Scooting On Justice: Bush Lets Loyal Crook Walk

Random Lengths News | July 12, 2007
President Bush's commutation of I. Lewis "Scooter" Libby Jr.'s 30-month prison sentence for perjury, obstruction of justice and lying to the FBI drew sharp criticisms from across the political spectrum. House Speaker Nancy Pelosi called it "a betrayal of trust of the American people." Senate Majority Leader Harry Reid called it "disgraceful." And while many Bush loyalists and Beltway insiders continued to portray the convicted felon as a noble victim, even the right-wing Washington Times said the commutation was "neither wise nor just."

"Perjury in defense of wartime deception is now okay, as far as the President is concerned," wrote libertarian conservative author Andrew Sullivan (The Conservative Soul), who soured on Bush some time ago. "I retained some minimal respect. No longer. We now know full well what his beliefs are: the law is for other people, not himself, his friends or his apparatchiks."

It was Bush's first clemency action (pardon, commutation or remission of fine) for a sentence passed after 2000. He justified his action by calling the sentence "excessive," despite the fact it fell within federal sentencing guidelines -- guidelines the Bush Administration has vigorously defended, most recently in a Supreme Court case, Rita v. U.S., decided 6-3 in their favor on June 21. Highly-decorated 24-year Marine veteran Victor Rita (who served in Vietnam and Gulf War I) was sentenced to 33 months for crimes similar to Libby's. In his first term, Bush took fewer clemency actions than any president since Thomas Jefferson, except for two who died in office early in their terms. As Texas governor, he took fewer clemency actions than any governor since the 1940s.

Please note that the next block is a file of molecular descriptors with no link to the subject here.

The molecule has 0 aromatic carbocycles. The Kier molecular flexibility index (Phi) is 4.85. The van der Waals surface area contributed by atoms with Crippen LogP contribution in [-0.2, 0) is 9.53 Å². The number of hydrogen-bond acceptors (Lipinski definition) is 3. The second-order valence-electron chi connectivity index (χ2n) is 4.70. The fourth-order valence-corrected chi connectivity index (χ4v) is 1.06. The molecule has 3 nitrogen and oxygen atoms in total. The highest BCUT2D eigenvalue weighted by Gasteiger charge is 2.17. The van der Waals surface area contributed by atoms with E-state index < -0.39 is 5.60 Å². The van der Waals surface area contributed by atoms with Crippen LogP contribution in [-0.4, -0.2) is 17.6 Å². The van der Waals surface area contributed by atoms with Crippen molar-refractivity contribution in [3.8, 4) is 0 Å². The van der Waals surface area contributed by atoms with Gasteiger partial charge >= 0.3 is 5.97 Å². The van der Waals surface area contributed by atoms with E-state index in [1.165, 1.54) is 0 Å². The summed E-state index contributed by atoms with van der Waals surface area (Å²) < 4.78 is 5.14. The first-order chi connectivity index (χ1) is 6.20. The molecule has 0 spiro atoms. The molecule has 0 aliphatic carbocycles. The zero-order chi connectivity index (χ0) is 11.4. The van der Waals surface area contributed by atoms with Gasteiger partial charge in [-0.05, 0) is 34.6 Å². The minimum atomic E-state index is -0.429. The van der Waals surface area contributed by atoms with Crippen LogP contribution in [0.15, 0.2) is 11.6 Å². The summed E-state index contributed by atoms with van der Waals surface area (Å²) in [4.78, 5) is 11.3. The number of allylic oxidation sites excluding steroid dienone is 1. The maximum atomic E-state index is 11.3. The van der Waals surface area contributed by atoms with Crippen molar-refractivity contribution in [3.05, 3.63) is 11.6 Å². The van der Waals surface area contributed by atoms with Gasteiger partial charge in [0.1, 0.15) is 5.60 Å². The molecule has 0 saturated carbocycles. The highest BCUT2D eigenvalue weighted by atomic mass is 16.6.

While some Democrats either pulled their punches, or resorted to abstractions, the New York Times put in bluntly: "Mr. Bush did not sound like a leader making tough decisions about justice. He sounded like a man worried about what a former loyalist might say when actually staring into a prison cell." And former Time, Inc. editor-in-chief Norman Pearlstine concurred, calling it "a cover-up, pure and simple."

Bush's father similarly pardoned six individuals involved in the Iran-Contra Affair (selling arms to Iran for release of hostages, and using the proceeds to support Nicaraguan terrorists), including former Defense Secretary Caspar Weinberger, who had yet to stand trial and conceivably could have implicated Bush Sr., who previously claimed to have been "out of the loop."

The investigation Libby torpedoed did reveal that Vice President Cheney was actively involved in the chain of events that exposed the identity of covert CIA Agent Valerie Plame. Plame is the wife of Ambassador Joseph Wilson, who was targeted for retaliation after writing an op-ed revealing that Iraq had not sought to purchase uranium from Niger -- a key Bush Administration claim leading to the invasion of Iraq.

"The president's actions send the message that leaking classified information for political purposes is acceptable," Wilson said. "Mr. Libby not only endangered Valerie and our family, but also our country's national security."